There’s this thing women do, where they see something magical on TV and assume that they’ll feel similar “magic” feelings when they do it themselves. Like decorating a Christmas tree, when the boy teasingly throws tinsel in your hair and then the two of you laugh and everything goes into soft focus.

Of course, by the time you’re in your 20s or 30s, you’ve decorated a lot of trees. Adding a new boyfriend to the mix doesn’t make it magical, it just makes it a task you are doing together. He is probably less interested in the romantic symbolism of your first Christmas tree together than he is in getting the job done and moving on to something more interesting. Truth be told, it would be better for you as well if you adopted that mindset.

5. Ask him what he wants.
Often, the only way to find out what would make it a merry Christmas for both of you is to ask. Does he want to go skiing, or curl up with Die Hard? You don’t know until you ask. Christmas, like the rest of your relationship, is about finding something that suits both of you, and Die Hard with Christmas cookies may be just the thing.

How about you? Do you have any first Christmas horror stories? Let us know — the funnier the better!

Baby Boomer Translation Guide: 5 Online College Terms You Should Know

When writer Teresa Ambord’s sister returned to college at 50, the experience was nothing like the first time around. As Ambord details in her article for go60.us, her sister was constantly mistaken for a teacher and found it frustrating to be the one fellow students looked to for all the answers — especially since she felt as lost as her younger classmates. When you’re returning to college in your golden years with new-found knowledge on current technology, some back-to-school challenges can be diminished if not eliminated altogether.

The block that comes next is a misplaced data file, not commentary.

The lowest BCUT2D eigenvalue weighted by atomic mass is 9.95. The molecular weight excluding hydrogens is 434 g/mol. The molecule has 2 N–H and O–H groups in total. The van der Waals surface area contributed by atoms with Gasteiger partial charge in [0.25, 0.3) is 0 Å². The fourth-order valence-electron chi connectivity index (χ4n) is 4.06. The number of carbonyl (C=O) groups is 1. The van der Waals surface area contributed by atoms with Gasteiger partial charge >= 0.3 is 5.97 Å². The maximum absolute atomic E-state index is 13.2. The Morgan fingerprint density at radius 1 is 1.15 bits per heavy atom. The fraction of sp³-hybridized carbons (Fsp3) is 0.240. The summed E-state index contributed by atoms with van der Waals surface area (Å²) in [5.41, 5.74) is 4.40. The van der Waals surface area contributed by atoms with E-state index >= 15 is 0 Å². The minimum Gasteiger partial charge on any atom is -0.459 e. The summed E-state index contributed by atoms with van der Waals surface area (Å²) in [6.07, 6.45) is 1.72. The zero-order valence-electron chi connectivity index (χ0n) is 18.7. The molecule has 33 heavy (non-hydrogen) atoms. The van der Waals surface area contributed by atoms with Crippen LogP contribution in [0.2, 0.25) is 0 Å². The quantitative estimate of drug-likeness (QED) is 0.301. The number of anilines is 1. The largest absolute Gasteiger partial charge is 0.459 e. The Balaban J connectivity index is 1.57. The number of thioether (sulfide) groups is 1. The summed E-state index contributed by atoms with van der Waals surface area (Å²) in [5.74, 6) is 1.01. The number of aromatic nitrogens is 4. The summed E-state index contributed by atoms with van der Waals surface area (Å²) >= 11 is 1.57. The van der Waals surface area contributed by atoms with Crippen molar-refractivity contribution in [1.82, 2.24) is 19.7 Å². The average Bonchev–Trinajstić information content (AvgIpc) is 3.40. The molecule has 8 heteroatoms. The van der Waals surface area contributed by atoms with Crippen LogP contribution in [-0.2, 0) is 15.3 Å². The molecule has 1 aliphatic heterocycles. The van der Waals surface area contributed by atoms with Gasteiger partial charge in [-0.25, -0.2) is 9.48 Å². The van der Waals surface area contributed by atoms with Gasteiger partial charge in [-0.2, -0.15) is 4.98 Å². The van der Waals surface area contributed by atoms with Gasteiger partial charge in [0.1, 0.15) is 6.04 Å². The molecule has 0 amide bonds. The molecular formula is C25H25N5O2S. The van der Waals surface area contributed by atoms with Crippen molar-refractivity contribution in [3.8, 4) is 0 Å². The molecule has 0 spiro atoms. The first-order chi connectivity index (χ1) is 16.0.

If you don’t know where to begin to find an online college offering the courses you’re interested in, try an online resource such as http://www.collegeonline.org. Just enter the degree you want in the field of your choice along with a subject to further narrow the scope, and these sites will match you up with the online colleges that fit best with your needs. Continuing your education online can be easier and more convenient than heading to campus, but there will still be challenges. The jargon might be new to you. Before you enroll and start filling up your class schedule with online courses, familiarize yourself with online college terms to make the transition smooth.

A.N.G.E.L.

The ANGEL—not an ethereal, heavenly creature—colleges are talking about can be considered a blessing to nontraditional and conventional students alike. The acronym signifies “A New Global Environment for Learning.” Essentially, it’s the system your college has in place through which you’ll access your online courses. Different colleges use different systems, so the ANGEL system, or portal, you must learn to navigate could go by any name. Education Dive says Blackboard is the most common Learning Management System, but your college may use another system such as Moodle, GoingOn or Sakai.